# Where does the integral come from in this Spring formula describing displacement at a certain point?

I'm in the process of trying to combine some equations for a simulation.

One describes the position at a point along a hanging slinky using...

$$y(d) = (l_1 + {mg\over k})d - {mg\over 2k}d^2$$ (source: http://large.stanford.edu/courses/2007/ph210/kolkowitz1/)

where...

• $d$ is a point between [0-1] along the spring's mass. ie .5 is the midway point, and the mass up until that point is total mass/2
• $l_1$ is the length of the slinky without any external force. Since a slinky is a 'pretensioned' spring, at rest its coils are touching. This is the 'minimum' length, and the slinky is displaced from here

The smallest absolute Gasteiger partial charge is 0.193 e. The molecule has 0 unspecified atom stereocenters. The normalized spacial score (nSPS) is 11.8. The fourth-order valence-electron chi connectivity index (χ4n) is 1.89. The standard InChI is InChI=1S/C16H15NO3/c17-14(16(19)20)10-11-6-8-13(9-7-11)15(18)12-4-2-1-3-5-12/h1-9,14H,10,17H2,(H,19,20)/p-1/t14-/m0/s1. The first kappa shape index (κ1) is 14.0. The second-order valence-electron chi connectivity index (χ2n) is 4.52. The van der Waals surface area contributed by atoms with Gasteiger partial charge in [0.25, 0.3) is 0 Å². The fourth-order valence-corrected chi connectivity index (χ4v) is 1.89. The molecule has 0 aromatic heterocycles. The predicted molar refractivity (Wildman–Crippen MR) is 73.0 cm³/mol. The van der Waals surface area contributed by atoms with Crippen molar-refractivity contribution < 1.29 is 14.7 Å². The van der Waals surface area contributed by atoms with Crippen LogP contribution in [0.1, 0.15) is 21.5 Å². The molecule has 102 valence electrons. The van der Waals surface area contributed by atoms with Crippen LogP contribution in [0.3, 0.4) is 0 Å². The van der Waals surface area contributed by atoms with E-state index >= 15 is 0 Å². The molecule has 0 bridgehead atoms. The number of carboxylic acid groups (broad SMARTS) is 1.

• $mg\over k$ denotes the total spring displacement when hanging due to the force of gravity. This is derived from Hooke's law and Newton's 2nd law
• $k$ is the spring constant

Part 1 I understand: $$(l_1 + {mg\over k})d$$ This just means the (minimum length + displacement) * fraction of mass. Since the mass is directly proportional to displacement, this should give us the displacement at point $d$ along the slinky spring

Part 2 I don't understand: $$-{mg\over 2k}d^2$$

This is obviously (I think) the integral of ${mg\over k}d$. But why? ${mg\over k}d$ is not a rate, such as velocity, but it is a distance. And why do we subtract it from Part 1?

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This is likely a second Taylor approximation of the distance $y(d)$, centered at $d_0=l_1$. We obtain it by finding the second Taylor approximation of $F(d)$, centered at $y_1$. The $2$ in the denominator is probably $2!$ from the Taylor expansion; $d^2$ also comes from the Taylor expansion, and the minus sign comes because $F(d)=-ky(d)$, so dividing out $-k$ for $y(d)$ on both sides puts the minus there. –  Gyu Eun Lee Dec 12 '12 at 4:13